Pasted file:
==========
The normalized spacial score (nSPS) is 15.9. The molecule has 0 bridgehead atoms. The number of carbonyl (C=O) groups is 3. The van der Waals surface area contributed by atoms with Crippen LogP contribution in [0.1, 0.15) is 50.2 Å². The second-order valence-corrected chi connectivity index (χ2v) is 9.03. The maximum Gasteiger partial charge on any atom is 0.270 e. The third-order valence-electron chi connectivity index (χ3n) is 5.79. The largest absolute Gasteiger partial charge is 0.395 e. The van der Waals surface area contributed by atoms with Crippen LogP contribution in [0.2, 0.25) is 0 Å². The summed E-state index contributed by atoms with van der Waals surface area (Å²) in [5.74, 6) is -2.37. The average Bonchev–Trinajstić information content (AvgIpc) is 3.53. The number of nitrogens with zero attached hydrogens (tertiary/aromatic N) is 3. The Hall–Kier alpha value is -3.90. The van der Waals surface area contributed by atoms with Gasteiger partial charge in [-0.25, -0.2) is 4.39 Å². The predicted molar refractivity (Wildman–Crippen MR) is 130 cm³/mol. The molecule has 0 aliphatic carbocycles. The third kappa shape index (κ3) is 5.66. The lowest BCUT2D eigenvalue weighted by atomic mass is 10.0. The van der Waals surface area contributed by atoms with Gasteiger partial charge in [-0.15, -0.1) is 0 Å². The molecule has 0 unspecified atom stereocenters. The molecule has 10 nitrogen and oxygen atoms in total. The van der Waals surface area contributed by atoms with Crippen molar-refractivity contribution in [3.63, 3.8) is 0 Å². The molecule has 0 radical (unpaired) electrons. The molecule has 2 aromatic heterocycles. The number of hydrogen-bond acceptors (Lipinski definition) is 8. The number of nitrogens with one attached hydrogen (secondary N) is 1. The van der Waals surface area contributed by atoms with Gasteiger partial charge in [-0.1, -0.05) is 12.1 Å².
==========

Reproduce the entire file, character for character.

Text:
The normalized spacial score (nSPS) is 15.9. The molecule has 0 bridgehead atoms. The number of carbonyl (C=O) groups is 3. The van der Waals surface area contributed by atoms with Crippen LogP contribution in [0.1, 0.15) is 50.2 Å². The second-order valence-corrected chi connectivity index (χ2v) is 9.03. The maximum Gasteiger partial charge on any atom is 0.270 e. The third-order valence-electron chi connectivity index (χ3n) is 5.79. The largest absolute Gasteiger partial charge is 0.395 e. The van der Waals surface area contributed by atoms with Crippen LogP contribution in [0.2, 0.25) is 0 Å². The summed E-state index contributed by atoms with van der Waals surface area (Å²) in [5.74, 6) is -2.37. The average Bonchev–Trinajstić information content (AvgIpc) is 3.53. The number of nitrogens with zero attached hydrogens (tertiary/aromatic N) is 3. The Hall–Kier alpha value is -3.90. The van der Waals surface area contributed by atoms with Gasteiger partial charge in [-0.25, -0.2) is 4.39 Å². The predicted molar refractivity (Wildman–Crippen MR) is 130 cm³/mol. The molecule has 0 aliphatic carbocycles. The third kappa shape index (κ3) is 5.66. The lowest BCUT2D eigenvalue weighted by atomic mass is 10.0. The van der Waals surface area contributed by atoms with Gasteiger partial charge in [-0.15, -0.1) is 0 Å². The molecule has 0 unspecified atom stereocenters. The molecule has 10 nitrogen and oxygen atoms in total. The van der Waals surface area contributed by atoms with Crippen molar-refractivity contribution in [3.63, 3.8) is 0 Å². The molecule has 0 radical (unpaired) electrons. The molecule has 2 aromatic heterocycles. The number of hydrogen-bond acceptors (Lipinski definition) is 8. The number of nitrogens with one attached hydrogen (secondary N) is 1. The van der Waals surface area contributed by atoms with Gasteiger partial charge in [-0.1, -0.05) is 12.1 Å².